Thermogenic effect of food:

Thermogenic effect of food (TEF), also known as specific dynamic action (SDA) or Dietary induced thermogenesis (DIT), refers to the amount of energy required to digest, absorb and metabolize the nutrients we get from food. In other words our body uses some energy to produce energy from food. Usually food which are hard to digest are assumed to boast TEF. Even though the term 'Negative calorie foods' which refers to foods those require more calories to digest and metabolize them than the calories they provide to our body is a myth, TEF is real. Negative calorie foods do not exist. But its known that different components of food affects TEF differently.

Total daily energy expenditure

basal metabolic rate

Non-exercise activity thermogenesis

Exercise activity thermogenesis

Thermic effect of food

(TDEE) =

(BMR) +

(NEAT) +

(EAT) +



60 - 70%

15 - 20 %



We all know that to loose weight our total energy expenditure (total calories we burn) per day must be more than the calories we eat. Hence its important to understand the component of Total daily energy expenditure (TDEE). Basal (Resting) metabolic rate, i.e. the energy our body needs to perform essential life sustaining functions like breathing, circulation, nutrient processing etc., forms the major component of TDEE and accounts for 60- 70%. The energy we spend by doing activities of daily living and exercise accounts for approximately 20% and the energy we spend to digest, absorb and metabolize food accounts for 10-15 % approximately. So through this its clear that we can increase our daily energy expenditure by increasing thermic effect of food.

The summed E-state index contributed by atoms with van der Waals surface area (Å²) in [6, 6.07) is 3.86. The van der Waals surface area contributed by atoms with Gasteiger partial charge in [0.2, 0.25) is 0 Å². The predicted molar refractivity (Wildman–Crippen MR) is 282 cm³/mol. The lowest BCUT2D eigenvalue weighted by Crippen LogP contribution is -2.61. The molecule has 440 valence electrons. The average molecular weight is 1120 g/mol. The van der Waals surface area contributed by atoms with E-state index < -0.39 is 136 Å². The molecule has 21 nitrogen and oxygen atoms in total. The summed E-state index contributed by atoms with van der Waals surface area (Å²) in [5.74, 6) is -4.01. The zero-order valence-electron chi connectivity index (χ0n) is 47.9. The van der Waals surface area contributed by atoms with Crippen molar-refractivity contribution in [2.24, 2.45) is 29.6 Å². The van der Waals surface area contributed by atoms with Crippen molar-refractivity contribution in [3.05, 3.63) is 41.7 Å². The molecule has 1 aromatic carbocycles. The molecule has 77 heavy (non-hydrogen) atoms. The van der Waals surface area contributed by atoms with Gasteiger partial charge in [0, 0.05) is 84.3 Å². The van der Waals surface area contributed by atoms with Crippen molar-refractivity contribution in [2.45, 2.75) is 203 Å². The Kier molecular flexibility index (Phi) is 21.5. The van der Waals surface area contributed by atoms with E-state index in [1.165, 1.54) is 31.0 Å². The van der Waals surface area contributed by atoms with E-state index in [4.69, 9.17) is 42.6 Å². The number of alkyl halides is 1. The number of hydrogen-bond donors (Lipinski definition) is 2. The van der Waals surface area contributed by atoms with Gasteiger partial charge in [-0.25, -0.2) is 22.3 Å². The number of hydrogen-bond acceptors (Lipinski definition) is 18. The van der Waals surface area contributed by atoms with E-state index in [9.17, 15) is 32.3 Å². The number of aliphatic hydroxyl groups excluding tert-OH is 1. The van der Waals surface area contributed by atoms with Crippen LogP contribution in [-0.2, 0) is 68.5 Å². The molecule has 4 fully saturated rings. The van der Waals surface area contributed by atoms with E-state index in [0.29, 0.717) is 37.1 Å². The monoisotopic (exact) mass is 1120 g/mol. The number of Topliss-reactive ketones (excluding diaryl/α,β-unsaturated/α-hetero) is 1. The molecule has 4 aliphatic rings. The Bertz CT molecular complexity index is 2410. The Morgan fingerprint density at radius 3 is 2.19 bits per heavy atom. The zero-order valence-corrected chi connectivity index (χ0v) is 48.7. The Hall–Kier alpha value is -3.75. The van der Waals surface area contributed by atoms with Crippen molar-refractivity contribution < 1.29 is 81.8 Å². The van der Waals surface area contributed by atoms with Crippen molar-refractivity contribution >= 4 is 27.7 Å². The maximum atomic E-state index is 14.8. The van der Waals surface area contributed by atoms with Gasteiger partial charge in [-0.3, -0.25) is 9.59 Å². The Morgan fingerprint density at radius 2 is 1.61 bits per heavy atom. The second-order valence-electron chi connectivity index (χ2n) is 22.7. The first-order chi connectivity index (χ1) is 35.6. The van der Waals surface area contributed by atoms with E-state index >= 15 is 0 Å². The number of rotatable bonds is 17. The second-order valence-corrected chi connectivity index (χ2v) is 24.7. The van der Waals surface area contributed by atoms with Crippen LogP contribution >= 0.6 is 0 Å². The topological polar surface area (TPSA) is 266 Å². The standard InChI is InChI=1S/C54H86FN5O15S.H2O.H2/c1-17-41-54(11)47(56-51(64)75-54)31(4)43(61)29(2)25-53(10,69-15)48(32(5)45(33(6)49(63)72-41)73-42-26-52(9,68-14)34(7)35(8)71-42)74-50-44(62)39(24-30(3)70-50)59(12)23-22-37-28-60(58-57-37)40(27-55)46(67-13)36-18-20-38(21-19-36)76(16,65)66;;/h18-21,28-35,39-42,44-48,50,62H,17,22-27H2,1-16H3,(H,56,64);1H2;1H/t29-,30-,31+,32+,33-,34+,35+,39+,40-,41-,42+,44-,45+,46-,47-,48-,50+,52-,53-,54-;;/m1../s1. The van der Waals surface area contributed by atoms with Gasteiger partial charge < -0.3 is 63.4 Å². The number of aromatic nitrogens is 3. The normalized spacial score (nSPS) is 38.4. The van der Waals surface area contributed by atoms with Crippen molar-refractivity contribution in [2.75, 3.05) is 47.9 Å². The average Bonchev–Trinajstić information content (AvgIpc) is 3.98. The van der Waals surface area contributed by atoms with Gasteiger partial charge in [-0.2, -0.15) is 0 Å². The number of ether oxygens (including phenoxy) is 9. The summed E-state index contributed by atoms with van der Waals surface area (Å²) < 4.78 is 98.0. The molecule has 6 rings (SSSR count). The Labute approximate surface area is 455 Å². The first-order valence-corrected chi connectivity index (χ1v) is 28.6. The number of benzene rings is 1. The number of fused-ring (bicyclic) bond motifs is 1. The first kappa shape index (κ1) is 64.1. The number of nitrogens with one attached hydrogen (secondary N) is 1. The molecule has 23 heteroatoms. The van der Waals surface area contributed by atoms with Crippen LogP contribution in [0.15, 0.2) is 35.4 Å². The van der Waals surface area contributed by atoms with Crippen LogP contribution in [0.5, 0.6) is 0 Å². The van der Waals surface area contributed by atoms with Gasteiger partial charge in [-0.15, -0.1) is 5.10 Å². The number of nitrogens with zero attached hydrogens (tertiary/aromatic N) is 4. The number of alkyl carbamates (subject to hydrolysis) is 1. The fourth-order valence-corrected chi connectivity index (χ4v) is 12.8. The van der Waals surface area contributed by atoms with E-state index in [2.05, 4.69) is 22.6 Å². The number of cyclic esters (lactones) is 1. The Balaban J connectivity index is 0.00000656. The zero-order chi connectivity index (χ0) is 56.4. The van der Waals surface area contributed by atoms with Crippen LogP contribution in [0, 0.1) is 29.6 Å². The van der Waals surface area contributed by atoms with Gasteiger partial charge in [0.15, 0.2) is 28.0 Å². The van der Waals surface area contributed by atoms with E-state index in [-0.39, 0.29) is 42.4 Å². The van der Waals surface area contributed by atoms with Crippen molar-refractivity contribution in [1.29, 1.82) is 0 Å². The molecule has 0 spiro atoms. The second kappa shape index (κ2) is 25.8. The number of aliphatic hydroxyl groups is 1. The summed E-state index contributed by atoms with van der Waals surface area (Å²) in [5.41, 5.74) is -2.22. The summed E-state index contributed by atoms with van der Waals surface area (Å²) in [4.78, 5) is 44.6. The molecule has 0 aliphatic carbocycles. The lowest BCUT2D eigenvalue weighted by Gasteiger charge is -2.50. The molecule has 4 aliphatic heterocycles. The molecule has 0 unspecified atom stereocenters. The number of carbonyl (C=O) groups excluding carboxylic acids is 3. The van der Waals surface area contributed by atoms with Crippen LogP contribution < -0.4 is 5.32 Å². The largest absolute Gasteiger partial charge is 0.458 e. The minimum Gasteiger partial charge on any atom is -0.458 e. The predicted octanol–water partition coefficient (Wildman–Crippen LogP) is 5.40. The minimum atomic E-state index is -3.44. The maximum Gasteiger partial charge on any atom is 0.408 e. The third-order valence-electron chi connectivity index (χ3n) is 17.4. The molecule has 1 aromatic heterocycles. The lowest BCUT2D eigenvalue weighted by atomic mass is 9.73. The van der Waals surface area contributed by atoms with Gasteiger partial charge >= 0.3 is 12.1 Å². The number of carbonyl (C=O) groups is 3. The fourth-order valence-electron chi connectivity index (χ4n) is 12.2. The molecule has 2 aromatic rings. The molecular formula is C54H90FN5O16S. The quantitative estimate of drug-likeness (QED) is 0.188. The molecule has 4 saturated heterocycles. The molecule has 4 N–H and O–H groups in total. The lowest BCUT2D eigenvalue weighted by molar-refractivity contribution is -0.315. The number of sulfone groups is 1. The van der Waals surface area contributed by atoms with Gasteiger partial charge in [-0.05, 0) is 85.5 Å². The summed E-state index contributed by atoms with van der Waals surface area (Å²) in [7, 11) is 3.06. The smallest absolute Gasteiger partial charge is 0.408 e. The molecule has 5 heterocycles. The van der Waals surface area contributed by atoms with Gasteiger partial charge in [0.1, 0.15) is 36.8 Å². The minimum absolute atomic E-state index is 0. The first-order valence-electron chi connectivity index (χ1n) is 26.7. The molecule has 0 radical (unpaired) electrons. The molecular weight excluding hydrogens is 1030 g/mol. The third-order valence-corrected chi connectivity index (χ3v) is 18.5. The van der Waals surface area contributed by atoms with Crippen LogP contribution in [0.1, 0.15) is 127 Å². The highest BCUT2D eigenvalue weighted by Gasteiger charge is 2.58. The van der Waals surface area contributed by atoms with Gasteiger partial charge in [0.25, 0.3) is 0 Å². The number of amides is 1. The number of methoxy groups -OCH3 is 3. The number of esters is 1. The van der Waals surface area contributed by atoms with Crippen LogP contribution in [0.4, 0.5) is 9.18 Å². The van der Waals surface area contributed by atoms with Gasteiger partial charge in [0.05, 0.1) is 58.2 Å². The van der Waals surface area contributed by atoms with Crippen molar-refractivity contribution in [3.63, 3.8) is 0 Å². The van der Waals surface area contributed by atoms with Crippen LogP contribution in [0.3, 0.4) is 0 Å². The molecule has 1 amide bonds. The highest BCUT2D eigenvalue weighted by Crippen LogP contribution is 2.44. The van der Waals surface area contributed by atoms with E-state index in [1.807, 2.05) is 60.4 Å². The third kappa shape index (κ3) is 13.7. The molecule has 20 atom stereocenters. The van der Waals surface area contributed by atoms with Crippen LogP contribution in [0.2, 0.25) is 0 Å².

Different components of food have different TEF value. TEF value of Carbohydrates is estimated to be around 6-8%, fat is around 3-5% and protein is around 20-30%. This means if you eat 100 calories of protein you burn 20-30 calories by digesting them. Protein intake also increases satiety. No wonder studies consistently proved that high protein diet aids weight loss. Whole grains and fiber rich foods also requires more energy to digest than processed foods.